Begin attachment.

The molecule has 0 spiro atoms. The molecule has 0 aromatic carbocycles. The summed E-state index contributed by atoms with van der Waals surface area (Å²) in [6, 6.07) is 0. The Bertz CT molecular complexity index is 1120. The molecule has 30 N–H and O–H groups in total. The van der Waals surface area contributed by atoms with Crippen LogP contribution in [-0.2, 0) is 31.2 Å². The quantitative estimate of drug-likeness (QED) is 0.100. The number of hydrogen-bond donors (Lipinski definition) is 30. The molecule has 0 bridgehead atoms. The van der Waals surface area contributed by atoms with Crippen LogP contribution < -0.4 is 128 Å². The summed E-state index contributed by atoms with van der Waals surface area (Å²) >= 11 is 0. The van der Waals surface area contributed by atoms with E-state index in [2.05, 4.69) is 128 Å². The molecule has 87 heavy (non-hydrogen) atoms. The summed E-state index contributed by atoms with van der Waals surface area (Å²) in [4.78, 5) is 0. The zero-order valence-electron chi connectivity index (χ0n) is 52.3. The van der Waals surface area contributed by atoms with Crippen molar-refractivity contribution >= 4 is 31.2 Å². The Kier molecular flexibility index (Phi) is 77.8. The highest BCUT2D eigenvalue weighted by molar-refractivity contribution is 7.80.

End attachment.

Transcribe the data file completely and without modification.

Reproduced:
The molecule has 0 spiro atoms. The molecule has 0 aromatic carbocycles. The summed E-state index contributed by atoms with van der Waals surface area (Å²) in [6, 6.07) is 0. The Bertz CT molecular complexity index is 1120. The molecule has 30 N–H and O–H groups in total. The van der Waals surface area contributed by atoms with Crippen LogP contribution in [-0.2, 0) is 31.2 Å². The quantitative estimate of drug-likeness (QED) is 0.100. The number of hydrogen-bond donors (Lipinski definition) is 30. The molecule has 0 bridgehead atoms. The van der Waals surface area contributed by atoms with Crippen LogP contribution < -0.4 is 128 Å². The summed E-state index contributed by atoms with van der Waals surface area (Å²) >= 11 is 0. The van der Waals surface area contributed by atoms with E-state index in [2.05, 4.69) is 128 Å². The molecule has 87 heavy (non-hydrogen) atoms. The summed E-state index contributed by atoms with van der Waals surface area (Å²) in [4.78, 5) is 0. The zero-order valence-electron chi connectivity index (χ0n) is 52.3. The van der Waals surface area contributed by atoms with Crippen molar-refractivity contribution >= 4 is 31.2 Å². The Kier molecular flexibility index (Phi) is 77.8. The highest BCUT2D eigenvalue weighted by molar-refractivity contribution is 7.80.